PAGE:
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Local pros and cons to the UK’s 2021 budget

Local pros and cons to the UK’s 2021 budget

Thursday 04 March 2021

Local pros and cons to the UK’s 2021 budget

The UK budget has been announced for 2021, with a number of ramifications for Guernsey business.

One of the main headlines from the Chancellor of the Exchequer Rishi Sunak was a rise in large company profit taxation in 2023, with corporation tax rising from 19% to 25%.

This could affect a number of local businesses that pay corporation tax in the UK, mainly those who own property there.

“The headline grabbing-tax measures are a freeze in most personal tax allowances from 2022 onwards,” said BDO Tax Director, Mark Savage, “and the rise in corporation tax rates to 25% in 2023, albeit with a reduced rate for smaller companies.”


Pictured: “It will be interesting to see if the effects of these decisions will allow the UK economy to grow quickly enough,” said Mr Savage on the UK’s response to its pandemic accrued debt.

“It was also confirmed that Guernsey and other non-UK resident purchasers of UK residential property will pay and SDLT surcharge of 2% on top of usual UK rates from 1 April this year,” said Mr Savage.

There is some good news to be taken from the 2021 budget announcements, with a Stamp Duty Holiday extension allowing savings on UK investments.

The SDLT holiday has been extended to 30 June which is beneficial for investors looking to purchase UK Buy-to-let properties.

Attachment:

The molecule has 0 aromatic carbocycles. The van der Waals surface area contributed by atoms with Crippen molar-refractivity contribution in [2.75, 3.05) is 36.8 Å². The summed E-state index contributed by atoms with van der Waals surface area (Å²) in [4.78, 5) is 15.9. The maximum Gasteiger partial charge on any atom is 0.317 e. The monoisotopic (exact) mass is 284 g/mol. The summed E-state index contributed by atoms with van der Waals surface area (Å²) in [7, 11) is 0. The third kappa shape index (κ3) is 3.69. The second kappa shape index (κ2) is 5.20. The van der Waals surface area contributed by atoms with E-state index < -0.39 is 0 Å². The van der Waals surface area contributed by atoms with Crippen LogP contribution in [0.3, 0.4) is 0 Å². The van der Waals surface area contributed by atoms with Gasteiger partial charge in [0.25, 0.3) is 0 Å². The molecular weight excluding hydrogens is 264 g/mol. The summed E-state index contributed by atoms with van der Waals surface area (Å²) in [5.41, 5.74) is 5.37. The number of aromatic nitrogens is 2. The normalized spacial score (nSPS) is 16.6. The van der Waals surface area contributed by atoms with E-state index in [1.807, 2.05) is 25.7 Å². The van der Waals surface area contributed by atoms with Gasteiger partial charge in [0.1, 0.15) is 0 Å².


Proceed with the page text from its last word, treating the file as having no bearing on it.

Business Development Manager at Skipton International, Roger Hughes, said: “Since the announcement of the SDLT holiday last year, Skipton has experienced a significant increase in applications which has led to our mortgage teams being kept incredibly busy.”


Pictured: Chancellor Rishi Sunak said there will be no IT, NIC or VAT rises in the UK and the furlough scheme will be extended.

The Director of Tax at Grant Thornton has weighed in on the UK’s 2021 budget, highlighting a number of initiatives that could have local implications.

“The idea of a Freeport may create inward investment and infrastructure investment,” said John Shenton. “A Visa reform scheme to encourage and promote the importation of talent, in stark contrast to some local migration policies, may drive future economic growth.

“A mortgage guarantee scheme to assist in home ownership in an overheated market; and the establishment of a green infrastructure bank to fuel the green agenda to name just a few,” he said.

It has been surmised that Britain is relying on the vaccine to get the country working again, before inevitable tax rises.

“For now it seems that it is more of the same in theatre land, and very much wait and see what the next six months hold in the hope that the box office recovers quickly.”

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